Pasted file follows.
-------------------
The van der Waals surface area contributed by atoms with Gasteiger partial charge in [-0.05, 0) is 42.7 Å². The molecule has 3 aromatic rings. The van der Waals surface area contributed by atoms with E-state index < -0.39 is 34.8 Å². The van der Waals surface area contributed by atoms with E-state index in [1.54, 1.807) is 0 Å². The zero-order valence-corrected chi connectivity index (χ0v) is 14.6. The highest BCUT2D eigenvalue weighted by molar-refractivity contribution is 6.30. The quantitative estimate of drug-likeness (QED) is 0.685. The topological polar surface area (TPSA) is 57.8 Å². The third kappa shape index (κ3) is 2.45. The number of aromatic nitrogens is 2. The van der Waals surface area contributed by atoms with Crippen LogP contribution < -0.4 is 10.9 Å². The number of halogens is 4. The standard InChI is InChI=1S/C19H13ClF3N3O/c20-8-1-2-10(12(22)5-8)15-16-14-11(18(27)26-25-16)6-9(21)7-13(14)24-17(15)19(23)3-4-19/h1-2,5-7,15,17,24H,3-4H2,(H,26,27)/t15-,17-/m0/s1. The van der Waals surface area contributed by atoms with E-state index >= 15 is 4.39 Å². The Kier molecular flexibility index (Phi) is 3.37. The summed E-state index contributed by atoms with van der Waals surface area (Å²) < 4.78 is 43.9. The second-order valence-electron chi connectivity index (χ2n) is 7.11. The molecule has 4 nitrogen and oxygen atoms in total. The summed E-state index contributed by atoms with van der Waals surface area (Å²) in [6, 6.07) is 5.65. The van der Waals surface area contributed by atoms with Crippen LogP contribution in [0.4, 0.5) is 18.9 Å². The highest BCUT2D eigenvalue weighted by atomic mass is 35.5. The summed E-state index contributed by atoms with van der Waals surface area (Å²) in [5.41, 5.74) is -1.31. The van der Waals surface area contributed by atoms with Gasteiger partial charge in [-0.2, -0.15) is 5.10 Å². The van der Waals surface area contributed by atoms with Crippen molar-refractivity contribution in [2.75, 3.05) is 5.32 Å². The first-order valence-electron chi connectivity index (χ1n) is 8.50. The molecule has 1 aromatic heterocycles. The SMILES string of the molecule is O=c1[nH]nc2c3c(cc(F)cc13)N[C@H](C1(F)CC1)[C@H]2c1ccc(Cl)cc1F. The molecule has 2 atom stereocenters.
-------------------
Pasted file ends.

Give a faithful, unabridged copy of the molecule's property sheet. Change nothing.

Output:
The van der Waals surface area contributed by atoms with Gasteiger partial charge in [-0.05, 0) is 42.7 Å². The molecule has 3 aromatic rings. The van der Waals surface area contributed by atoms with E-state index < -0.39 is 34.8 Å². The van der Waals surface area contributed by atoms with E-state index in [1.54, 1.807) is 0 Å². The zero-order valence-corrected chi connectivity index (χ0v) is 14.6. The highest BCUT2D eigenvalue weighted by molar-refractivity contribution is 6.30. The quantitative estimate of drug-likeness (QED) is 0.685. The topological polar surface area (TPSA) is 57.8 Å². The third kappa shape index (κ3) is 2.45. The number of aromatic nitrogens is 2. The van der Waals surface area contributed by atoms with Crippen LogP contribution < -0.4 is 10.9 Å². The number of halogens is 4. The standard InChI is InChI=1S/C19H13ClF3N3O/c20-8-1-2-10(12(22)5-8)15-16-14-11(18(27)26-25-16)6-9(21)7-13(14)24-17(15)19(23)3-4-19/h1-2,5-7,15,17,24H,3-4H2,(H,26,27)/t15-,17-/m0/s1. The van der Waals surface area contributed by atoms with E-state index >= 15 is 4.39 Å². The Kier molecular flexibility index (Phi) is 3.37. The summed E-state index contributed by atoms with van der Waals surface area (Å²) < 4.78 is 43.9. The second-order valence-electron chi connectivity index (χ2n) is 7.11. The molecule has 4 nitrogen and oxygen atoms in total. The summed E-state index contributed by atoms with van der Waals surface area (Å²) in [6, 6.07) is 5.65. The van der Waals surface area contributed by atoms with Crippen LogP contribution in [0.4, 0.5) is 18.9 Å². The highest BCUT2D eigenvalue weighted by atomic mass is 35.5. The summed E-state index contributed by atoms with van der Waals surface area (Å²) in [5.41, 5.74) is -1.31. The van der Waals surface area contributed by atoms with Gasteiger partial charge in [-0.2, -0.15) is 5.10 Å². The van der Waals surface area contributed by atoms with Crippen molar-refractivity contribution in [2.75, 3.05) is 5.32 Å². The first-order valence-electron chi connectivity index (χ1n) is 8.50. The molecule has 1 aromatic heterocycles. The SMILES string of the molecule is O=c1[nH]nc2c3c(cc(F)cc13)N[C@H](C1(F)CC1)[C@H]2c1ccc(Cl)cc1F. The molecule has 2 atom stereocenters.